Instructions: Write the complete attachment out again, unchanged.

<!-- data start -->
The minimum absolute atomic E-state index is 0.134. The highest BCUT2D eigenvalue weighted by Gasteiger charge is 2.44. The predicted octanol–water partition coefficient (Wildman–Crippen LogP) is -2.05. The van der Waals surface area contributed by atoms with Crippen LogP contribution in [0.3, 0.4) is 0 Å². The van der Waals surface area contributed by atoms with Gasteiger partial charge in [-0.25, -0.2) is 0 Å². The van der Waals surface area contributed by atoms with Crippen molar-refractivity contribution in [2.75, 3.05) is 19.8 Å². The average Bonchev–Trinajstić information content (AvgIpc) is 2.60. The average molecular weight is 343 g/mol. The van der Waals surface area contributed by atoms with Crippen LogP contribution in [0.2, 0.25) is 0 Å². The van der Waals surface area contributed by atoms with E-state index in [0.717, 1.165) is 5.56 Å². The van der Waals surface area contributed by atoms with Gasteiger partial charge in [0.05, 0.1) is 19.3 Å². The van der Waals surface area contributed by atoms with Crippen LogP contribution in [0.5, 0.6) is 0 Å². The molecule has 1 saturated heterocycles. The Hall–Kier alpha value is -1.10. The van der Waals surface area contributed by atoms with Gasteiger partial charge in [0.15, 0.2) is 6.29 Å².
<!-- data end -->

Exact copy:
The minimum absolute atomic E-state index is 0.134. The highest BCUT2D eigenvalue weighted by Gasteiger charge is 2.44. The predicted octanol–water partition coefficient (Wildman–Crippen LogP) is -2.05. The van der Waals surface area contributed by atoms with Crippen LogP contribution in [0.3, 0.4) is 0 Å². The van der Waals surface area contributed by atoms with Gasteiger partial charge in [-0.25, -0.2) is 0 Å². The van der Waals surface area contributed by atoms with Crippen molar-refractivity contribution in [2.75, 3.05) is 19.8 Å². The average Bonchev–Trinajstić information content (AvgIpc) is 2.60. The average molecular weight is 343 g/mol. The van der Waals surface area contributed by atoms with Crippen LogP contribution in [0.2, 0.25) is 0 Å². The van der Waals surface area contributed by atoms with E-state index in [0.717, 1.165) is 5.56 Å². The van der Waals surface area contributed by atoms with Gasteiger partial charge in [0.05, 0.1) is 19.3 Å². The van der Waals surface area contributed by atoms with Crippen LogP contribution in [0.5, 0.6) is 0 Å². The molecule has 1 saturated heterocycles. The Hall–Kier alpha value is -1.10. The van der Waals surface area contributed by atoms with Gasteiger partial charge in [0.15, 0.2) is 6.29 Å².